When I became disabled in 2001 I was in debt up to my eyeballs. I thought I was going to have to file bankruptcy because I had no clue what to do. I had already filed bankruptcy once in my life and it really, really messed up my credit. I did NOT want to have to do it again.
So I started researching on the web. There weren't quite as many personal finance gurus out there then as there are now but there were lots of them. I think I went through them all until I found my savior, Mary Hunt. Her book The Complete Cheapskate gave me step-by-step directions on how to get out of debt and stay out. It's not available at Mary's site anymore but you can still find it at Amazon.com.
Mary has revised her guide over the years. It's now titled Debt-Proof Living and can be purchased through her bookstore at her website, aptly named Debt-Proof Living.
I haven't purchased the new book; the old one has stood me in good stead. Even though my husband and I have been living hand-to-mouth since 2001, we're now almost debt-free and we actually have savings in the bank. To keep motivated and to learn all sorts of new tips & tricks for living frugally I subscribe to Mary's newsletter.
Mary's website has some free access pages, but most of it is reserved for paid subscribers. I haven't subscribed so I can't comment on what's there - you'll have to visit and see for yourself.
In summary, Mary was a godsend to us. She continues to provide us with simple, concrete things we can do to save money on living expenses. She gives good financial advice for people who are at the low end of the income scale by answering readers' questions in her newsletter. She also publishes lots of reader submissions and her own tips for living frugally. Here's one of my favorites: make your own laundry detergent. It's quick, easy and best of all, it's waaay cheaper than buying commercial detergents that are mostly water anyway. Why don't you visit Mary's site and see if you can find her recipe?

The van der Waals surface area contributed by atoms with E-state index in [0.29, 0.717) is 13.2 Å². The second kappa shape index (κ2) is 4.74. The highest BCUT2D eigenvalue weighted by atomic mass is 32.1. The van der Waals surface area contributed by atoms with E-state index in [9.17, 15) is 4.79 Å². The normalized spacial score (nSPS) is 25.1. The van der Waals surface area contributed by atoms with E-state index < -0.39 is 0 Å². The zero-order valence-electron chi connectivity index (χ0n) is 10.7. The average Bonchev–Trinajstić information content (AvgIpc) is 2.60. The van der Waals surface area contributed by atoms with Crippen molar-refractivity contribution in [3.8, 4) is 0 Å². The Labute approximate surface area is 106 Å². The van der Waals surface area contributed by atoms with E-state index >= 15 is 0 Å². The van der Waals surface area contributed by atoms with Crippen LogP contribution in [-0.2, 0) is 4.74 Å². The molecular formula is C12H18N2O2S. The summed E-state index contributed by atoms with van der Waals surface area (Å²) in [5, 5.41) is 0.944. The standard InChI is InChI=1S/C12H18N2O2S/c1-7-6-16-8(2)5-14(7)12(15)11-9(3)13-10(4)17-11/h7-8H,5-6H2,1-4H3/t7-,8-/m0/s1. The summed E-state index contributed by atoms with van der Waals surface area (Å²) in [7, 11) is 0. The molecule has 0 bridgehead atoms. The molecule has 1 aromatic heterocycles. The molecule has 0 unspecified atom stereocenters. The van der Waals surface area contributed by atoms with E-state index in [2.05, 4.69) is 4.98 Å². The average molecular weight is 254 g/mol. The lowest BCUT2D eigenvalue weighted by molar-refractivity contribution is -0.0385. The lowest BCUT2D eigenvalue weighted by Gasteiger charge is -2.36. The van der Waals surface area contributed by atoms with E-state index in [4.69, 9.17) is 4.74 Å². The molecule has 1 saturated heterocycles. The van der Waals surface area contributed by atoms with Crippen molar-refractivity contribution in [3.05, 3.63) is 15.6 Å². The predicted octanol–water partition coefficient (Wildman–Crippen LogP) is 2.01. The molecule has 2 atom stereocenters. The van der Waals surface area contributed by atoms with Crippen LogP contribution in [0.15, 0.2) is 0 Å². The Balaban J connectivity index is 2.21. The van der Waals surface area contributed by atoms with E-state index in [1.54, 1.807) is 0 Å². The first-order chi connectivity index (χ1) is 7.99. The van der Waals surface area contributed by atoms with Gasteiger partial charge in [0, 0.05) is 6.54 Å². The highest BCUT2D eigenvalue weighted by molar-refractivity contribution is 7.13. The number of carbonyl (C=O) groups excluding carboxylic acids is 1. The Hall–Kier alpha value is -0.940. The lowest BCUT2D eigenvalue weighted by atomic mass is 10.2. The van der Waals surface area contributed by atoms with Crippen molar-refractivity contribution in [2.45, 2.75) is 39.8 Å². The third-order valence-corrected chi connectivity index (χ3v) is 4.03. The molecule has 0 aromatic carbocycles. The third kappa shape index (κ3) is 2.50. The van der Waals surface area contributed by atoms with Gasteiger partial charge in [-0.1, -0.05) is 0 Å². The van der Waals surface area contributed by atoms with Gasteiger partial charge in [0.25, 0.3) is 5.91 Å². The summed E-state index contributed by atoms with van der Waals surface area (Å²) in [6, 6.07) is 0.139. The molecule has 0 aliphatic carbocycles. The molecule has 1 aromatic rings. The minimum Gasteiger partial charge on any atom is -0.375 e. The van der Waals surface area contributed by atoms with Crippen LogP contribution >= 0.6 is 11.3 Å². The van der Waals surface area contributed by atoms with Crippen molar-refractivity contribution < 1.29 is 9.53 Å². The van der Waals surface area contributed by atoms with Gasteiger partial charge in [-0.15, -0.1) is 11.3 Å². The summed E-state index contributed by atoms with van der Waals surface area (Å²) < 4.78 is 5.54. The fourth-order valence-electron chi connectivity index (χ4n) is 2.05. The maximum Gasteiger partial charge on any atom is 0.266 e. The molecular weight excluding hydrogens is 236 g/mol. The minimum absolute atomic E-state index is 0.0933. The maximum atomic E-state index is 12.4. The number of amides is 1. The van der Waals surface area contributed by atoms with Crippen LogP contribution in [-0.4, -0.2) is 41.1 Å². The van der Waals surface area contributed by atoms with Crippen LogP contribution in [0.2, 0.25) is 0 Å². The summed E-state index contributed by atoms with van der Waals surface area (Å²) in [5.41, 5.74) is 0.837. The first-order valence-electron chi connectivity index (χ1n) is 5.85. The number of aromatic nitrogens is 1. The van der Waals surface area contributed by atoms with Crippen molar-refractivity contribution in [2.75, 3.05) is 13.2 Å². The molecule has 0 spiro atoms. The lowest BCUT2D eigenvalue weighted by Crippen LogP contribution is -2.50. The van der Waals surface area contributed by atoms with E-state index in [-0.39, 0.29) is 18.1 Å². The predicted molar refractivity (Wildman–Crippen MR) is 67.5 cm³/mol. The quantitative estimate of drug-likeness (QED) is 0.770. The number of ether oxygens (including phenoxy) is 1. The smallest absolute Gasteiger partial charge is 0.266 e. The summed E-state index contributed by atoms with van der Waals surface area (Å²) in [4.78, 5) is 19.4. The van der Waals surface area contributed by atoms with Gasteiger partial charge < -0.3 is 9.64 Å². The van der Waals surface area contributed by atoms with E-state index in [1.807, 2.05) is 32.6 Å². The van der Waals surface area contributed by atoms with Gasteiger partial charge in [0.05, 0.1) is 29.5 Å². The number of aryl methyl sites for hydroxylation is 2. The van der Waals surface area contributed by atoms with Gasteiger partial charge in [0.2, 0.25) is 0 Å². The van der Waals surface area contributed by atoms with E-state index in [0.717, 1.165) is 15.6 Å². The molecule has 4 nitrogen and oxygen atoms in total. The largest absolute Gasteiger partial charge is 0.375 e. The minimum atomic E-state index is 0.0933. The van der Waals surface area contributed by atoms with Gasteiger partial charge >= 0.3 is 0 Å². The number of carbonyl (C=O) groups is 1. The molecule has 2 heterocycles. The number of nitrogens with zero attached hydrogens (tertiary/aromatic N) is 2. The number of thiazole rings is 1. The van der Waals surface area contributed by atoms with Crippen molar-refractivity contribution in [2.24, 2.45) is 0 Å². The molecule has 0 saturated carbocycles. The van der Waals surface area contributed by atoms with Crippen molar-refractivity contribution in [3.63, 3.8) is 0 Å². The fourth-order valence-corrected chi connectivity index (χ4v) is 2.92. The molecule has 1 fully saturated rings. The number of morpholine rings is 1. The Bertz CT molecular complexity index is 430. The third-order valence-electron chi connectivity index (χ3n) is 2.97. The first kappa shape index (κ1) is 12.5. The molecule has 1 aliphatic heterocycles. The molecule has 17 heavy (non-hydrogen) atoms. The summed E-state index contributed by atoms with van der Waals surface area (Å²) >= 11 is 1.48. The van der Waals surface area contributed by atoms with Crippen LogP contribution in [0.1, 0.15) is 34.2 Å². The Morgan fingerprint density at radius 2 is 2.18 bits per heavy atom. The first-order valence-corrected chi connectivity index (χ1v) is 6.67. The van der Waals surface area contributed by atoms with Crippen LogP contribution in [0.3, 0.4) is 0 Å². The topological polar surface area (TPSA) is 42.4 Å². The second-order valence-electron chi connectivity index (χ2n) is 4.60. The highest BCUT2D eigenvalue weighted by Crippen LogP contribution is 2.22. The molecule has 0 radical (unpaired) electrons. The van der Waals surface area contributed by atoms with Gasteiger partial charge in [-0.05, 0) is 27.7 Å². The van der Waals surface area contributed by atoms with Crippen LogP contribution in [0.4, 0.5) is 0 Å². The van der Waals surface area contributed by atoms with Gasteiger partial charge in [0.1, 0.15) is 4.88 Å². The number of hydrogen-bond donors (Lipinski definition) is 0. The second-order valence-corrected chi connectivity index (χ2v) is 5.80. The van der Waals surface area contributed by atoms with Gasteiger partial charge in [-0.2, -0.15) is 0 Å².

I found Trent last year. I read one article and I was hooked. He writes a blog called The Simple Dollar which focuses on frugal living and personal finance, and he writes more broadly than Mary does. Trent writes about subjects like personal finance, motivation, organization and time management (among many others). He's always publishing reviews about books pertinent to his topics, too. Like Mary, he answers readers' questions but unlike Mary he has responded to me personally a couple of times! Every single one of his articles has been thought-provoking in some way; most are helpful in very discrete ways. And often there's a lively discussion of his articles via the comments.
The Simple Dollar's website is great. It's easy to navigate and you can find links to the important stuff on every single page, including the archives. (When I first found Trent I spent hours reading through the archives, that's how fascinating I found his writing to be.)
Trent's advice is most frequently geared towards changing attitudes and behaviors. He writes a lot about how we got ourselves into debt and what we need to change within ourselves to get out. But he's a hands-on guy too - there are lots of discrete, how-to tips and tricks in his writings, like his article on Ten Great Ways to Make Powerful Visual Reminders of Your Personal Finance and Other Goals. I subscribe to Trent's newsletter; he writes at least once a day and I usually read him first thing in the morning. I also follow Trent on Twitter (trenttsd); he's always tossing out interesting quotes and links to interesting stuff.
I'm sorry to say that I haven't read Trent's book, 365 Ways to Live Cheap, but I plan on buying it in the next month or so. He also offers some very low-cost ($2) ebooks such as 31 Days to Fix Your Finances, "... about figuring out what you want out of life and reorganizing your finances so that you can have it". He also offers a wonderful FREE ebook titled Everything You Ever Really Needed To Know About Personal Finance on One Page. It's a terrific introduction to the basic concepts of managing your money and I highly recommend it.
Here are a couple of my [current] favorite articles from Trent: Trimming the Fat: Forty Ways to Reduce Your Monthly Required Spending (notice the word "required" in there), and Is Suze Right? Do Emergency Funds Now Trump Debt Repayment?
Trent also offers a step-by-step-with-pictures guide to making your own laundry detergent, but I prefer Mary's recipe. (Sorry, Trent.) Why don't you go check out The Simple Dollar? I'm betting you'll be very, very glad you did.